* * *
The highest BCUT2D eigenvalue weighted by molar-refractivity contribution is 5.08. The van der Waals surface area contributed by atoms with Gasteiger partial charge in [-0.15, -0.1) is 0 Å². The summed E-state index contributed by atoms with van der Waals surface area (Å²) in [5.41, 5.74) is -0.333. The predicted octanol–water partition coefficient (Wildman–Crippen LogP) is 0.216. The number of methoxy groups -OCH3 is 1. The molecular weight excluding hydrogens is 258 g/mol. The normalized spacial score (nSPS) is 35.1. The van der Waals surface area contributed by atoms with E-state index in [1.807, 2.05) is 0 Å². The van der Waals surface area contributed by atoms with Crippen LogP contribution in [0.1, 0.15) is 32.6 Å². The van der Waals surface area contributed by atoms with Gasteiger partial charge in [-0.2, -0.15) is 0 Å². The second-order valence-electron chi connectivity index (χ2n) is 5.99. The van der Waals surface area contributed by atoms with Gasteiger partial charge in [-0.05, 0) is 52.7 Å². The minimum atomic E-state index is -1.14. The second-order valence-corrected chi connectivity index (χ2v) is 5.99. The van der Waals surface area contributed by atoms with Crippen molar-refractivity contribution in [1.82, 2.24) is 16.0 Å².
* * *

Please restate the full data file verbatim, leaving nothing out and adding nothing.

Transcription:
The highest BCUT2D eigenvalue weighted by molar-refractivity contribution is 5.08. The van der Waals surface area contributed by atoms with Gasteiger partial charge in [-0.15, -0.1) is 0 Å². The summed E-state index contributed by atoms with van der Waals surface area (Å²) in [5.41, 5.74) is -0.333. The predicted octanol–water partition coefficient (Wildman–Crippen LogP) is 0.216. The number of methoxy groups -OCH3 is 1. The molecular weight excluding hydrogens is 258 g/mol. The normalized spacial score (nSPS) is 35.1. The van der Waals surface area contributed by atoms with E-state index in [1.807, 2.05) is 0 Å². The van der Waals surface area contributed by atoms with Crippen LogP contribution in [0.1, 0.15) is 32.6 Å². The van der Waals surface area contributed by atoms with Gasteiger partial charge in [-0.2, -0.15) is 0 Å². The second-order valence-electron chi connectivity index (χ2n) is 5.99. The van der Waals surface area contributed by atoms with Gasteiger partial charge in [-0.05, 0) is 52.7 Å². The minimum atomic E-state index is -1.14. The second-order valence-corrected chi connectivity index (χ2v) is 5.99. The van der Waals surface area contributed by atoms with Crippen molar-refractivity contribution in [1.82, 2.24) is 16.0 Å².